New York teen ready for Tokyo Paralympic Games

Anastasia Pagonis broke four American records, two world records, and earned herself a spot on the U.S. Paralympic swimming team.

"Right now I'm a Paralympian since I qualified for Tokyo," she said. 

The 17-year-old from Garden City was diagnosed with autoimmune retinopathy and a genetic disease, which caused her to lose her vision almost three years ago. And despite living a life in a world of complete darkness when she's underwater, Anastasia refuses to stop swimming

"It was the one place I felt normal I guess," she said. "I don't need my cane [or] anyone to guide me. I feel free." 

Free with help from her service dog Radar, a yellow lab who typically goes wherever she does. But he'll sit this next journey out when Anastasia goes to Tokyo with Team USA.

She's also leaving behind her coach, Marc Danin, who has no doubt she's destined for success. 

"She's going to get the gold medal," he said. "I'm not worried at all."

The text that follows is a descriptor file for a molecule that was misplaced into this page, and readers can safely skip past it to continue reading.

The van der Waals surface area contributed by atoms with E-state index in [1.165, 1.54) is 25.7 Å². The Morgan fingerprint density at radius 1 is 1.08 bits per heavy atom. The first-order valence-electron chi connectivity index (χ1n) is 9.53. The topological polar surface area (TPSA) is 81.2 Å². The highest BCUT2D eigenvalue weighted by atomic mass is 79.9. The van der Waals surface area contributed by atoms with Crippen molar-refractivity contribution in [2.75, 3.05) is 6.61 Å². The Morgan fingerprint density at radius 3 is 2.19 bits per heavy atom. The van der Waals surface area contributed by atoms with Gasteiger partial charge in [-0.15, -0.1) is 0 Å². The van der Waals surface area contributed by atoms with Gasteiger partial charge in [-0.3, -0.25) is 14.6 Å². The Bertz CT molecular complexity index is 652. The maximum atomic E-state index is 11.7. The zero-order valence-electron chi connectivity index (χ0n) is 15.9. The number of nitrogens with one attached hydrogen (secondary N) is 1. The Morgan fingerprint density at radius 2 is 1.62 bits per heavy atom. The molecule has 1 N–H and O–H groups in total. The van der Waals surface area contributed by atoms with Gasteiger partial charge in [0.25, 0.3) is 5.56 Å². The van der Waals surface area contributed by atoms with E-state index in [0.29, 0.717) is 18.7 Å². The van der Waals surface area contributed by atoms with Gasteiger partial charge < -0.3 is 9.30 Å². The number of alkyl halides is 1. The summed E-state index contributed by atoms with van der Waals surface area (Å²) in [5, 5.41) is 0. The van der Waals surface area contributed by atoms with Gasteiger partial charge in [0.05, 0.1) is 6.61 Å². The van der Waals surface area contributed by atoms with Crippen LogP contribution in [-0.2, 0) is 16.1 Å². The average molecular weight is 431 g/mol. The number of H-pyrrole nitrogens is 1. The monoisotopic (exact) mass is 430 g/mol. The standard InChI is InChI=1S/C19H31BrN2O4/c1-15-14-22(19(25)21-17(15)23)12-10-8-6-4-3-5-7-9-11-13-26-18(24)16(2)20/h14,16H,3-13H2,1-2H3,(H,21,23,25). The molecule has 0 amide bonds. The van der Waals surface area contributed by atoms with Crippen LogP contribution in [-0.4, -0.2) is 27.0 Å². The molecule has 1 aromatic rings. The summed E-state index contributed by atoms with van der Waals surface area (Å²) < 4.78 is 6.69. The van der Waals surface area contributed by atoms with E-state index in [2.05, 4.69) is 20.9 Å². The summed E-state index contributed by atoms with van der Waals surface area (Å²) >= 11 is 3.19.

Anastasia leaves for Tokyo soon. The Paralympic Games immediately follow the Olympic Games. She'll spend time practicing before going to the Olympic Village to compete for the gold. 

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"Knowing I have the flag on my head while swimming, it's amazing," Pagonis said. "It's amazing."

Amazing is also the Long Island swimmer's ability to adapt especially during the COVID-19 pandemic. Once businesses shut down, her trainer retrofitted his own pool with pieces of foam along the inner perimeter to protect Anastasia from hurting herself so she could continue training for the trials — nine practices a week for two hours at a time. 

She hopes to be a role model for others overcoming adversity as she goes for the gold. 

"You can do anything you put your mind to," she said. "I'm going to go for it. And just have fun."